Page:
RICHARD MOODY (1528-1574)
& ANN MOODY (1525-1577)
of Fryette's House in Moulton
Suffolk County, England
The story of Richard and Ann Moody and their descendants is part of the fascinating history below that spans the last 400 years. It traces not only moments in the lives of my ancestors since16th century England but follows many of the same paths that England and the United States took in their growth to present day, the year 1999, on the cusp of the new millennium.
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1. RICHARD MOODY of Moulton, Suffolk, England, yeoman, whose will was dated Jan. 14, and proved Feb. 2, 1572/3, is the earliest Moody from whom the descent of the family has been proved. He died April 28, 1574, and was buried the same day at Moulton. His wife, ANN, survived him and m. (2) at Moulton, Sept. 6, 1574, Edward Colt, Gentleman. She was buried at Moulton, March 14, 1576/7, and Edward Colt married again at Moulton, Aug 20, 1579, Mary MARIS (?).
Richard Moody was in Moulton by 1558 and purchased lands there in 1562 and lands in Gazeley Parish, two miles east of Moulton, in 1572. He acquired a considerable landed estate in Western Suffolk and lived in a house called Fryette's in Moulton, which he bought from the executors of Roger Fryette. He owned a flock of 400 sheep at Isleham, Cambridgeshire. He made two wills, one Jan. 14 and the other Feb. 2, 1572/3. Under both wills the house called Fryette's was to go to his wife Ann and under the second will she was to have it only for life, the remainder to the eldest son George. On April 25, 1574, only three days before his death, Richard Moody added to the earlier will, strangely enough, a codicil, and on April 30, 1574, two days after his death, the first will was proved with the codicil. In June 1574, Ann Moody, the widow, brought forward the second will and on the 10th of June the Court decided that this second will was the valid one and administration was granted to the widow June 16, 1574.
For the children of Richard Moody see N.E.H.&G. Reg.80:323. His second child and oldest son was:
2. GEORGE MOODY, b. ca 1559, buried at Moulton, Aug. 23, 1607. He married first MARGARET ---, who was buried at Moulton, Jan. 25, 1602/3, on the same day that her 9th child was baptized. He married second, at Moulton, Sept. 5, 1604, Christian Cramp. It is possible that he is the same George Moody who married Margery Bacon, at All Saints, Sudbury, Suffolk, Jan 19, 1600/1. If this George Moody was the same as George Moody, son of Richard, then all his children except the last one, Mary, must have been the childrenof a first marriage by a wife whose name is unknown, who would have died between the birth of the 8th child, Ann, who was baptized Sept. 5, 1599, and Jan. 19, 1600/1. In that case the Margaret or Margery wife of George Moody, who was buried Jan. 25, 1602/3, was his second wife and mother of the 9th child only, and Christian Cramp, would have been his third wife.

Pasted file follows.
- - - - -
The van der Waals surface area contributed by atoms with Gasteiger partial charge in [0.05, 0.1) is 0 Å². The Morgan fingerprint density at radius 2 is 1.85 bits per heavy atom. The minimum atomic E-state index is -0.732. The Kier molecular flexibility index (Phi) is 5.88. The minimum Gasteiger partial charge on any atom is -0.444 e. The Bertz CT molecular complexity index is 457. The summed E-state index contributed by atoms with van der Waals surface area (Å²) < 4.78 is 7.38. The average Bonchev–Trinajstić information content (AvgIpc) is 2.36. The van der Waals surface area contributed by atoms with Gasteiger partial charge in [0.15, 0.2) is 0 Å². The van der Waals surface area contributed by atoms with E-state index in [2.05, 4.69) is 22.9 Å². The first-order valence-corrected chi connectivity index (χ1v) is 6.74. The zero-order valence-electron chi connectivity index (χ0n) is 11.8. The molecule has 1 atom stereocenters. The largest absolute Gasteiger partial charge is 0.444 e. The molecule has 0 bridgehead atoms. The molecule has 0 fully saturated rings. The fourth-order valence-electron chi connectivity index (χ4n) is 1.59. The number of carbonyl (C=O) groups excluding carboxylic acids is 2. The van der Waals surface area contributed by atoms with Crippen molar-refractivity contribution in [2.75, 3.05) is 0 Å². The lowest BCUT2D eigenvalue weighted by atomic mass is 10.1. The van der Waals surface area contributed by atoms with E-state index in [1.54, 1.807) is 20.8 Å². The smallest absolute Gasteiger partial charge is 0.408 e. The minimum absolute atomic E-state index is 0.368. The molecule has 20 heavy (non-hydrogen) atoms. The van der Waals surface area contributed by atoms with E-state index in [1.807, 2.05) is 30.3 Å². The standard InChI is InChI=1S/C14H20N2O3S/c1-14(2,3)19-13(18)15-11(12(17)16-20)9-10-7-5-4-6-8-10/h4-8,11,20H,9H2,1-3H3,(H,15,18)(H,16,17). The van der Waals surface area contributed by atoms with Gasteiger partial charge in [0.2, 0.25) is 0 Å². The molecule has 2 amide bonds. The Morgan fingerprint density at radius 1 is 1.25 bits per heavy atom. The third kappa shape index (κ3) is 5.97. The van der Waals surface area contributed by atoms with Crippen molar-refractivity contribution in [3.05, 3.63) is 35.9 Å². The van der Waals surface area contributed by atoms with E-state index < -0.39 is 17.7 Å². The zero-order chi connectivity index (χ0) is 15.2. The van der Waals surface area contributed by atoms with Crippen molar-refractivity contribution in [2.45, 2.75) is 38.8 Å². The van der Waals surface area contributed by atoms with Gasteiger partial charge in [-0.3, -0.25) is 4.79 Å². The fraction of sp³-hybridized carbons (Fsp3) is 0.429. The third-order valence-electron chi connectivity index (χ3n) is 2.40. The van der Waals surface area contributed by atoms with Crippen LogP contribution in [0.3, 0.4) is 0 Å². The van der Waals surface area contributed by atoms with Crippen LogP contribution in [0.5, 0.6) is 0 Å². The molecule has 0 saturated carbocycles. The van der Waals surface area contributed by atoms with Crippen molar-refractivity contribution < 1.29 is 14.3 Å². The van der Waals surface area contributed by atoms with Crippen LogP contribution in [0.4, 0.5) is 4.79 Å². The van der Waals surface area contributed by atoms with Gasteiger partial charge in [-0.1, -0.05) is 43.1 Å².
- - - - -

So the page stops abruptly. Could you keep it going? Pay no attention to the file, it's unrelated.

For the children of George Moody, see N.E.H. & G. Reg. 80:324. His sixth child and third son was:
3. JOHN MOODY of Moulton and Bury St. Edmunds, Suffolk, England,
who emigrated to America and settled in Roxbury, Mass.
and later in Hartford, Conn., was baptized at Moulton, April
8, 1593, and died in 1655. He married in the parish of St. James, Bury St. Edmunds, Sept.
8, 1617, SARAH COX, who was baptized in that parish May 17, 1598, and died at
Hadley, Mass in 1671. He was ten years old when his mother died and over 14 at his
father's death. He was probably brought up by his stepmother Christian (Cramp) Moody, or
by his brother-in-law Thomas Kilborne, executor of his father's will, according to which
he was to receive L200 at the age of 24. This legacy was probably paid to him just before
"Mr." John Moody was admitted as a Freeman of Massachusetts Bay Colony Nov. 6, 1633, and was a Deputy representing Roxbury at the General Court in 1635. He soon removed to Hartford, Conn. He was Lieutenant of the Hartford Trained Band in 1640 (Jacob's' List of Civil and Military Officers of Conn.). He was a Deacon of the church and was always called "Mr.", a sign of eminence in colonial days. He died probably shortly after he made his will, July 25, 1655. His widow Sarah died in 1671 at Hadley, Mass. where her son Samuel settled. His will dated July 25, 1655, was proved Dec. 6, 1655 (Manwaring's Early Conn. Probates, Vol I).
For the children of John Moody see N.E.H.&G. Reg.80:327. His seventh child and sixth son was:
4.SAMUEL MOODY, b. in New England and d. in Hadley, Mass., Sept. 22, 1689. At the time he was mentioned in his father's will in 1655 he was not yet 24 years of age. As a matter of fact he could not have been 22 years of age since he was born in New England after the arrival of his parents in 1633, who arrived without children. He married SARAH DEMING who died Sept. 29, 1717, at Hadley, Mass., to which place her husband had removed about 1660 from Hartford, Conn.
For the children of Samuel Moody see N.E.H.&G. Reg.80:327. The second child and oldest son was: